Considering that god is supposed to be concerned with humanity and watching every move, evidence of direct divine intervention in human affairs, and humanity’s struggle against evil, is quite scarce. Why doesn’t god stop evil, especially when he could do so very easily? This is especially troubling at times when evil is done by those who think they are following divine will. What could be stopping god from helping his creations?
Killing for the lord
Although the majority of religious people do not think their god wants them to kill in his name, there are all too many who do believe their god wants them to do horrible things. Assuming this thinking is contrary to the teachings of the religions these people follow, you still have to wonder why their god does not do something to stop killing in his name.
While some people are probably cynically using religion to justify crimes, certainly many truly believe in their hearts they are carrying out divine will. This includes suicide attackers who are giving up their lives, even if they are flying planes full of people into buildings or blowing up marketplaces. Would not a person who let others kill in his name when he could have easily stopped them share a moral responsibility for the deaths caused? If god not only created these religions, but the flawed human minds that misunderstand them, isn’t there some kind of responsibility on his part for not intervening?
Guidance for a greater good
In the past, people thought that natural disasters where signs of an angry god. As this view has faded, it has now become more fashionable to say god creates natural disasters to teach people lessons or carry out divine will in some other way. However, this seems like a rather crude and cruel way to teach lessons or carry out any kind of divine will. How can annihilating a city in a tsunami or volcano, killing only and young, saint and sinner alike, be the part of any plan? If there was some lesson to teach, shouldn’t that lesson be easily discernable? As bad as killing so many to teach a lesson would be, it is much worse if nobody can even be certain what that lesson was.
Others say that all of this helps people appreciate life and become closer to each other or god. If people do need such reminders to give their lives real meaning, then they certainly are not going to be happy in heaven. To cause death and misery to make people closer to you is not exactly a great moral principle either. It is hard to see why a god would choose misery, evil and death to carry out any kind of divine plan. There would have to be a better way.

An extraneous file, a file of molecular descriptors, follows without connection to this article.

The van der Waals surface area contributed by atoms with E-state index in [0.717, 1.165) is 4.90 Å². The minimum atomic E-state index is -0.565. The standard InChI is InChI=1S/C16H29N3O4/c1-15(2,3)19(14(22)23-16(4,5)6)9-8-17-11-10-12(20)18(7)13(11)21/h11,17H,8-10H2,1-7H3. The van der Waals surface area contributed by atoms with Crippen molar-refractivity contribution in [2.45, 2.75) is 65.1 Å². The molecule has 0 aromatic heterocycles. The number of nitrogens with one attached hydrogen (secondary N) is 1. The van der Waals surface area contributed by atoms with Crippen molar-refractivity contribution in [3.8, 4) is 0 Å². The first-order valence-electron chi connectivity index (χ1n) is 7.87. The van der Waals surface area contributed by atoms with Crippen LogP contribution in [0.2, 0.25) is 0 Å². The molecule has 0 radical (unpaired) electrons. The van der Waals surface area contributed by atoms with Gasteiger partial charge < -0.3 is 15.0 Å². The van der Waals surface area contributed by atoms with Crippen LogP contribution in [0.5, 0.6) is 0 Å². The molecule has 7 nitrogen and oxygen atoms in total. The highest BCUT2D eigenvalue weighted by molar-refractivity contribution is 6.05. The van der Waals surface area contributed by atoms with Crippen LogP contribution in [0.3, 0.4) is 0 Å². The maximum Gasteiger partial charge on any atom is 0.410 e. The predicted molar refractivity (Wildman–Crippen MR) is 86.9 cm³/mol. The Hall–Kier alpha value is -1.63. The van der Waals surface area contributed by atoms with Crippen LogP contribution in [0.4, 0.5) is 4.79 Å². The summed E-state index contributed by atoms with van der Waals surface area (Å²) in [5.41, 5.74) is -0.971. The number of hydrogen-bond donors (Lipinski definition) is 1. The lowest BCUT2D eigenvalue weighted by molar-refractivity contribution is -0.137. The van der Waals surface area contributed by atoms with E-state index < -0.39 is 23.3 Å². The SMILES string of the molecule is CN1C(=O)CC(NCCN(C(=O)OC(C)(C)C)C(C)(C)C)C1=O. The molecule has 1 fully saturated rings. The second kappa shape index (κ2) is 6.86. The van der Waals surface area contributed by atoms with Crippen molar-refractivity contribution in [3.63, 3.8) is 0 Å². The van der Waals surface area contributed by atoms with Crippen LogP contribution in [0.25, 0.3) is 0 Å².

It has been argued that god simply cannot interfere with free will. However, those who argue this also say that god interferes when good things happen. Besides, not interfering and watching a child die is destroying any chance of that child ever exercising free will.
On a more individual level, those who do survive some type of disaster, or even smaller accident, often attribute it to divine will. This can be a moving experience for people and sometimes leads to changed lives, but this is still far from proof of divine will and raises more questions.
It does seem rather arrogant to assume a god intervened to save someone to improve his or her life while letting others die or live short, miserable lives. Couldn’t god find a better way to convince someone to be a missionary or fulfill some other purpose than to kill mothers, fathers and children?
There is no evidence that those who survive accidents and disasters are any better or worse than those who do not. When the saving of some is attributed to miracles, all of those who did not make it should also be considered.
Giving god the credit for the good
Those who simply do well in life for whatever reason often give divine intervention the credit, but there is no reason to assume any god plays favorites. Why would a god help an actress or sports star to succeed, while letting a child, perhaps of very pious parents, starve after a short, painful life?
The Greek philosopher Epicurius summed it up very well many generations ago:
“Is God willing to prevent evil, but not able?
Then he is not omnipotent.
Is he able, but not willing?
Then he is malevolent.
Is he both able and willing?
Then whence cometh evil?
Is he neither able nor willing?
Then why call him God?”
People risk, and sometimes sacrifice, their lives to stop evil and harm coming to others. To do nothing, especially when you could do so easily, is considered a crime. A god that does not intervene is lacking in some combination of power, will and morality.